groups, isolating them from the rest of society, which then causes the said
groups to get frustrated and commit more crime. Due to the all labels being
associated with them and due to the fact that they are being isolated they
conform to the labels. Resulting in the media’s negative reports of youth
groups have a direct impact on the way the youth are seen and the panic spread
throughout the nation. It allow us to perceive the medias exaggeration, from
the selective reporting and the police targeting that actually makes the
matters worse and creates more crime waves and social issues.  Thus suggesting that the mass media,
construct concerns about certain behaviours regardless of how minimal or
uncertain the threat is.


 Cohen argues that moral panics are a result of
a boundary crisis, meaning that there was no defining boundary between what was
deemed acceptable and unacceptable during a time of social change. For the
media to create some sort of stability, they created scapegoats or ‘folk
devils’; who inadvertently became symbols to society of what is wrong with
society. Therefore, can anything that moral panics acts as a way to identify
the issues of social unrest, and attempt to fix them from the public gaze.
Further reinforcing the fact that moral panics reflector uncertainty.


study of moral panics and folk devils I feel is relevant to my study to Looking
into previous incarnations of subculture, mass media played a huge role, in
reinforcing Youth subcultures into particular ways, representing them
negatively. Thus providing me with an example of how much a role the media play
when it comes to reporting on youth subculture and the subsequent negative
impact of said subculture, In this instance mods and rockers and how they were
labelled with stereotype that affiliated them with deviancy.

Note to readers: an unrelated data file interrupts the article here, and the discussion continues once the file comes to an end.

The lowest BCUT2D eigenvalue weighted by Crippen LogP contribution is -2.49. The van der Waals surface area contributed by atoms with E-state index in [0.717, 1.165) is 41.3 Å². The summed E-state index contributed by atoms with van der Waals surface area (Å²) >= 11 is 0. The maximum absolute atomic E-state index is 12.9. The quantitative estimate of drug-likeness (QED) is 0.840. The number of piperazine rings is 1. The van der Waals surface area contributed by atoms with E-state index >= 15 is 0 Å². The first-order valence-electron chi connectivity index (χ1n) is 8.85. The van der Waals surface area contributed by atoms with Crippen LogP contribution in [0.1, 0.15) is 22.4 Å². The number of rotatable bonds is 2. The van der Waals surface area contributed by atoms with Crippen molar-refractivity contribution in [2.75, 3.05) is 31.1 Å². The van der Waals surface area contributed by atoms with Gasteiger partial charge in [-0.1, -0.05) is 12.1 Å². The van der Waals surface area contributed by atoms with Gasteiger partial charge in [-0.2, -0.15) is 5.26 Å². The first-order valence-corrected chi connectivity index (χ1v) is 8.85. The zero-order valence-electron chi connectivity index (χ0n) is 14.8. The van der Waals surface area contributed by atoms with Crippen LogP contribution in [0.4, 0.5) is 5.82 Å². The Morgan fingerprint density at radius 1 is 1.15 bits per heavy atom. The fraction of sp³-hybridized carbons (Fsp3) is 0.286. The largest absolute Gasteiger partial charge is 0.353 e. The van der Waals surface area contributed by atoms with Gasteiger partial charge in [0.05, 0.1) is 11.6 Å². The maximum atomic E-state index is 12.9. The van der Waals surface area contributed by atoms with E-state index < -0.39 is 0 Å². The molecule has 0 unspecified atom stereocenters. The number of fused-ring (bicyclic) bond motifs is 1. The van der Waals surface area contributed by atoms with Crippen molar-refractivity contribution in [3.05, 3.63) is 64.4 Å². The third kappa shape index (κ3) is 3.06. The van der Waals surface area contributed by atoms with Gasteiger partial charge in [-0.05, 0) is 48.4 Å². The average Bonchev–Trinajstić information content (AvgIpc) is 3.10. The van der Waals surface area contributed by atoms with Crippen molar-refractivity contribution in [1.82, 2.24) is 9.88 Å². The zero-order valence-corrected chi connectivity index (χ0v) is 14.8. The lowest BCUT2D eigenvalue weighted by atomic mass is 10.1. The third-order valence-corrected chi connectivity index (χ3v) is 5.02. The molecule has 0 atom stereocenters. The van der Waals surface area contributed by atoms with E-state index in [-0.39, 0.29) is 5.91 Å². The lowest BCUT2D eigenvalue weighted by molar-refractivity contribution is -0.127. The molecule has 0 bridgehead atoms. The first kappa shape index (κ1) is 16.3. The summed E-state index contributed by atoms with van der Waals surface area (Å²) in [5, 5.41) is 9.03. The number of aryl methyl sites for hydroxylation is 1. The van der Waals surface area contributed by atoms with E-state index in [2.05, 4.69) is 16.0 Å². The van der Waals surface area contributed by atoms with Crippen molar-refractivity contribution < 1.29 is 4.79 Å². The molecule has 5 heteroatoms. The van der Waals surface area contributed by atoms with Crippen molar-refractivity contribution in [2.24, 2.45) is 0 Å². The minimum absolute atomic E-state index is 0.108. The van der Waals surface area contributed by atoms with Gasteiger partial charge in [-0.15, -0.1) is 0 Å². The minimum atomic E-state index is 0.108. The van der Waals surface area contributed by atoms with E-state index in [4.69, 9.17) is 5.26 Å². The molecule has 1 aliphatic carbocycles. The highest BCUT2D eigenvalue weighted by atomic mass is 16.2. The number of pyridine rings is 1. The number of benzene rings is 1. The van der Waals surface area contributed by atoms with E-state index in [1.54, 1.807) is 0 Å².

This study can be applied to many different
moral panics and social problems, including U games, school violence, illegal
immigration and terrorism. It also employers is that the relationship between
both the media and State officials government etc., is symbiotic, meaning that
whilst politicians and police etc., need outlets to distribute their content
and media also needs content to entice and attract both the audience and
advertisers. Thus by exaggerating reports to create fear and reinforce certain
stereotypes exist in the world the highlights social issues. This is done
through what Cohen I Would say are the five sets of social actors, one would be
identifying the folk devils; these are be the mods and rockers, punks, chavs
etc., secondly it would be the rule of law enforcers; this being the actual
events taking place, thirdly would be the media getting a hold of it; this is
where the story would be exacerbated and distorted; next ill be discussed by
politicians where build decide what laws to be put into place and lastly it
would make way to the public aware there would be mass concern, thus creating a
cycle where does you have been labelled deviant Live up to their self filled
prophecy. So in that country is spiraling social reaction really intolerance,
media stereotyping, outrage, the increased surveillance which then lead to
labelling and then polarization of the groups and marginalization in society of
such groups and then finally into deviancy application which thereby supported
the initial reaction.


A report by
the Guardian in March 2014, by Alexis Petridis, argues that examining
subcultures In modern times , is difficult due to a blur of different fads,
thus making it confusing, as there different movements that arrive and become
popular then quickly disappears, and instead of it being about it once was in
terms of making a statement for what you believe in and your political
ideologies, now its about fashion and showing off on social media, with such
media saturating what subcultures once were and now allowing the mass media to
pick and choose what parts they want to identify with themselves. Post
modernists would agree with this as they would argue that through the use
of  different mediums such as radio,
television and advertising etc. it has created a sense of popular culture
whereby you are what you consume as argued by Bauman (1996) he argues that in a
post modern society people consume what they whatever they like as everything
Is accessible due to the media, therefore can construct their own identities and
change them whenever they want. This is further reinforced by the argument of
globalization whereby


Luke and
Luke (2000)  suggest that our culture in
a post modern society is derived from the media that is global, where you
cultures now where young people take different elements from global cultures
and I’ll featured prominently in the media and then adapting it to suit their
values. This similarly can be argued by Cashmore study in 1977, whereby it